INTRODUCTION TO THE ACT
The ACT Test is an exam designed to measure your achievement in the major academic areas typically covered in your high school classes. There are four multiple-choice tests—English, Mathematics, Reading, and Science—and an optional Writing Test.
Keep in mind that the ACT isn’t an IQ test—it doesn’t measure your basic intelligence—it is an achievement test designed, with the help of classroom teachers, curriculum specialists, college faculty, and curriculum guides for schools all over the country, to be one of several effective means of evaluating your readiness for college coursework.
The tests that make up the ACT consist of questions that measure your skills and knowledge. However, you are not required to memorize facts or vocabulary to do well on the ACT. Of course, all those terms, formulas, and dates that you learned in your years of school will be helpful when you take the ACT, but last-minute cramming—like memorizing lists of vocabulary words or the entire periodic table of elements—probably won’t improve your performance on the test.
What can you do to improve your performance? On the ACT, as with any other exam, it’s good to find out ahead of time what the test is like—what you’ll be expected to know and do—and to think about how you can use your unique abilities to your best advantage.
The ACT Plus Writing includes the four subject area tests plus a 30-minute Writing Test. ACT results are accepted by all 4-year colleges and universities in the U.S. The ACT includes 215 multiple-choice questions and takes approximately 3 hours and 30 minutes to complete, including a short break (or just over four hours if you are taking the ACT Plus Writing). Actual testing time is 2 hours and 55 minutes (plus 30 minutes if you are taking the ACT Plus Writing).
The ACT is administered on six test dates within the United States. The basic registration fee includes score reports for up to four college choices, if you list valid codes when you register.
I. English Test Description
The English test is a 75-question, 45-minute test, covering:
• grammar and usage
• sentence structure Rhetorical Skills
Spelling, vocabulary, and rote recall of rules of grammar aren’t tested.
The test consists of five prose passages, each one accompanied by multiple-choice test questions. Different passage types are included to provide variety.
Some questions refer to underlined portions of the passage and offer several alternatives to the underlined portion. You must decide which choice is most appropriate in the context of the passage.
Some questions ask about an underlined portion, a section of the passage, or the passage as a whole. You must decide which choice best answers the question posed.
Many questions include “NO CHANGE” to the underlined portion or the passage as one of the choices.
The questions are numbered consecutively. Each question number corresponds to an underlined portion in the passage or to a box located in the passage.
II. Mathematics Test Description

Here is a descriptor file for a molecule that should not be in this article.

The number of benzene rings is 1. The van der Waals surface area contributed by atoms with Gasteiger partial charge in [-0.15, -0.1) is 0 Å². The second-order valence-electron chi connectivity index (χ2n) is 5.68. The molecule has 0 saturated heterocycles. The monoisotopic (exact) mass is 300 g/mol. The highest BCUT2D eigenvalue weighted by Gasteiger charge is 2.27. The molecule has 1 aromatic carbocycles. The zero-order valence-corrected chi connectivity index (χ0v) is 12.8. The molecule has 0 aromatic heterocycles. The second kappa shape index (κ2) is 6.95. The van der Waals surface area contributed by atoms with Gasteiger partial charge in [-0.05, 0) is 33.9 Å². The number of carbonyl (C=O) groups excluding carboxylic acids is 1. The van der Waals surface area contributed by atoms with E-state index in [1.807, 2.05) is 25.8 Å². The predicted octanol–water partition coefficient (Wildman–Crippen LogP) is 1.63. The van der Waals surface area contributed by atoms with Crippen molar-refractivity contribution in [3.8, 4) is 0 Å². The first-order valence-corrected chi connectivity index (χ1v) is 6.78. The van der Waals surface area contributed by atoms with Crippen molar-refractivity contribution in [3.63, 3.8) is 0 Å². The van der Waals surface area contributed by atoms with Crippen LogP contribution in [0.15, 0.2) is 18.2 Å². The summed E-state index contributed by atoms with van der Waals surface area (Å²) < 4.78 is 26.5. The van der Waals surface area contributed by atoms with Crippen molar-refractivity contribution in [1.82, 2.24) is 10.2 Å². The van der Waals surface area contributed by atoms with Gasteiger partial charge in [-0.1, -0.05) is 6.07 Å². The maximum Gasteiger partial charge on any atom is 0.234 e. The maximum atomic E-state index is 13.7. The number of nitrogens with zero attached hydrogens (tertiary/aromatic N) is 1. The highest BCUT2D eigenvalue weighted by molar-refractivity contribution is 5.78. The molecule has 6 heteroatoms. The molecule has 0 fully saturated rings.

The ACT Mathematics Test is a 60-question, 60-minute test designed to measure the mathematical skills students have typically acquired in courses taken by the end of 11th grade.
The test presents multiple-choice questions that require you to use reasoning skills to solve practical problems in mathematics, including pre-algebra, Algebra I and II, coordinate geometry, plane geometry, and trigonometry.
You need knowledge of basic formulas and computational skills to answer the problems, but you aren’t required to know complex formulas and perform extensive computation. You may use a calculator on the Mathematics Test. If you use a prohibited calculator, you will be dismissed and your answer document will not be scored. You are not required to use a calculator. All the problems can be solved without a calculator.
III. Reading Test Description
The Reading Test is a 40-question, 35-minute test that measures your reading comprehension. You’re asked to read four passages and answer questions that show your understanding of:
• what is directly stated
• statements with implied meanings
Specifically, questions will ask you to use referring and reasoning skills to:
• determine main ideas
• locate and interpret significant details
• understand sequences of events
• make comparisons
• comprehend cause-effect relationships
• determine the meaning of context-dependent words, phrases, and statements
• draw generalizations
• analyze the author’s or narrator’s voice and method
The test comprises four prose passages that are representative of the level and kind of reading required in first-year college courses; passages on topics in social studies, natural sciences, prose fiction, and the humanities are included. The four types of reading selections are: social studies, natural sciences, prose fiction, and humanities. The Social Studies/Sciences subscore is based on the questions on the social studies and natural sciences passages, and the Arts/Literature subscore is based on the questions on the prose fiction and humanities passages.
Each passage is accompanied by a set of multiple-choice test questions. These questions do not test the rote recall of facts from outside the passage, isolated vocabulary items, or rules of formal logic. Instead, the test focuses on the complementary and supportive skills that readers must use in studying written materials across a range of subject areas.
IV. Science Test Description